Always Song in the Water: An Oceanic Sketchbook

Gregory O'Brien

Author: Gregory O'Brien
Format: Paperback, Ebook
Pages: 264
Published: 12 September, 2019
Availability: Out of stock/print
Specs: 24.0cm x 17.5cm
ISBN: 9781869409340

Available in Ebook

Beginning in Northland and heading into the blue beyond, Always Song in the Water is a book of encounters and epiphanies, a dinghy ride through New Zealand’s oceanic imagination.

Every spring on Gregory O’Brien’s front lawn, on a ridgetop in Hataitai, an upside-down dinghy blooms with flowering clematis. In this book, O’Brien takes his metaphorical dinghy to the edges of New Zealand – starting with a road trip through Northland and then voyaging out into the Pacific, to lead us into some under-explored territories of the South Pacific imagination.

With creative spirits such as Janet Frame, Ralph Hotere, Robin White, John Pule and Epeli Hau‘ofa as touchstones, O’Brien suggests how we New Zealanders might be re-imagining ourselves as an oceanic people on a small island in a big piece of water.

Always Song in the Water is a book of encounters, sightings and unexpected epiphanies. It is a high-spirited, personal and inventive account of being alive at the outer extremities of Aotearoa New Zealand. ‘This is my field notebook, my voyaging logbook,’ Gregory O’Brien writes, ‘this is my Schubert played on a barrel organ, my whale survey, my songbook.’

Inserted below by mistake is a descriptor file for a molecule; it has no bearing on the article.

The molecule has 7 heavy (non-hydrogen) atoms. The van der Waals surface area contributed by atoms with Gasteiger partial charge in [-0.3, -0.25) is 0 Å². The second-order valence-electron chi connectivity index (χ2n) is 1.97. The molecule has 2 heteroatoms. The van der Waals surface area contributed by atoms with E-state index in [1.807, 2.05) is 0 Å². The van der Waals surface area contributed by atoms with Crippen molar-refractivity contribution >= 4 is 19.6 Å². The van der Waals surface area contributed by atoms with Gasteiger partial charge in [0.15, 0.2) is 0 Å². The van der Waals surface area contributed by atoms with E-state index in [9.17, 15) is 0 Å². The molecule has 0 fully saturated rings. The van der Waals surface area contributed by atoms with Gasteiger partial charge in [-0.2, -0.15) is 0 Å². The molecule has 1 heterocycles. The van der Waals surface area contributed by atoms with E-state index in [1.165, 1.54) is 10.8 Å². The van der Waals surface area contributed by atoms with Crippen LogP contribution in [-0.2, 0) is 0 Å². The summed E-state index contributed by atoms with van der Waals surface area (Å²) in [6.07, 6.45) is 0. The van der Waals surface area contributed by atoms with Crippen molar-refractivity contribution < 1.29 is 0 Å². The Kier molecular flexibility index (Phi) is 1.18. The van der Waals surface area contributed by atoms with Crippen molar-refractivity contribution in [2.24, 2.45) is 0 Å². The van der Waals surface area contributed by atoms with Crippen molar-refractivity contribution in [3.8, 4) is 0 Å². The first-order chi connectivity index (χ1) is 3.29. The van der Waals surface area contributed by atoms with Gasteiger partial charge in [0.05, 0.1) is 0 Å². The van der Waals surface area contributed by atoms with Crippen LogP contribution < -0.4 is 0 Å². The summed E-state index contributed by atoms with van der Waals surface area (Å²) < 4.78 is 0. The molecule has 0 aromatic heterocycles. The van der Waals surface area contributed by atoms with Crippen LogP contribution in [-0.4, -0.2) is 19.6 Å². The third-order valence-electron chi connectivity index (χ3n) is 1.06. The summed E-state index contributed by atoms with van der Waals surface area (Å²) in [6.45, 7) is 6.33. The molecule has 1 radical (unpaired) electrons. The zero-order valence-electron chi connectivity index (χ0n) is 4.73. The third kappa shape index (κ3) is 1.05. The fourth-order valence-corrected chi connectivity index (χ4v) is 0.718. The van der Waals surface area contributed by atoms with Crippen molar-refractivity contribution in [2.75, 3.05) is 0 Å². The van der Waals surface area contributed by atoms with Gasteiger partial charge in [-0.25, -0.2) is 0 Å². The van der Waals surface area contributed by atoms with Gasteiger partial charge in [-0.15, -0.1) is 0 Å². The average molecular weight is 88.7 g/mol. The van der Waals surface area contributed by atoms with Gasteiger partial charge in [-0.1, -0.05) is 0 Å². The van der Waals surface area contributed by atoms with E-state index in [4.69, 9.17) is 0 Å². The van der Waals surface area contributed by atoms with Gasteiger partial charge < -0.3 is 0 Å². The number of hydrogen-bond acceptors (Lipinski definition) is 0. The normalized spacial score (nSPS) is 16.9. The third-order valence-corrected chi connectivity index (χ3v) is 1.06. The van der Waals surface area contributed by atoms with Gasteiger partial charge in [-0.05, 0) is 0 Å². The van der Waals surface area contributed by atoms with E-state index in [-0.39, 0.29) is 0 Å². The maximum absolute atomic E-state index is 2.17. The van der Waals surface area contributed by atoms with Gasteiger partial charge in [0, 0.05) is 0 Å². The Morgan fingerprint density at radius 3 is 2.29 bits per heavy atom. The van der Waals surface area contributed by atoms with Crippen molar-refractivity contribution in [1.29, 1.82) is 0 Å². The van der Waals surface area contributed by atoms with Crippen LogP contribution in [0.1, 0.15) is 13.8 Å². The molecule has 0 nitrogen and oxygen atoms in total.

Among the many artists whose work is featured are John Pule, Robin White, Phil Dadson, Fiona Hall, Euan Macleod, Laurence Aberhart and the Sydney-based painter Noel McKenna, who produced numerous works specifically for this book.


More about Gregory O'Brien


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Always Song in the Water is like a splendid tapa cloth left out to dry on the salt of Oceania. It admits all-comers into its wet and capacious tapestry – shoes, seabirds, icebergs, painters, whales, stranded pianos, poets, horses, ghostly containers, dinghies, oil spills, surfboards, reef knots and travelling saints – and so lays claim to a hospitality as vast and ancient as Oceania.’ – Sudesh Mishra, University of the South Pacific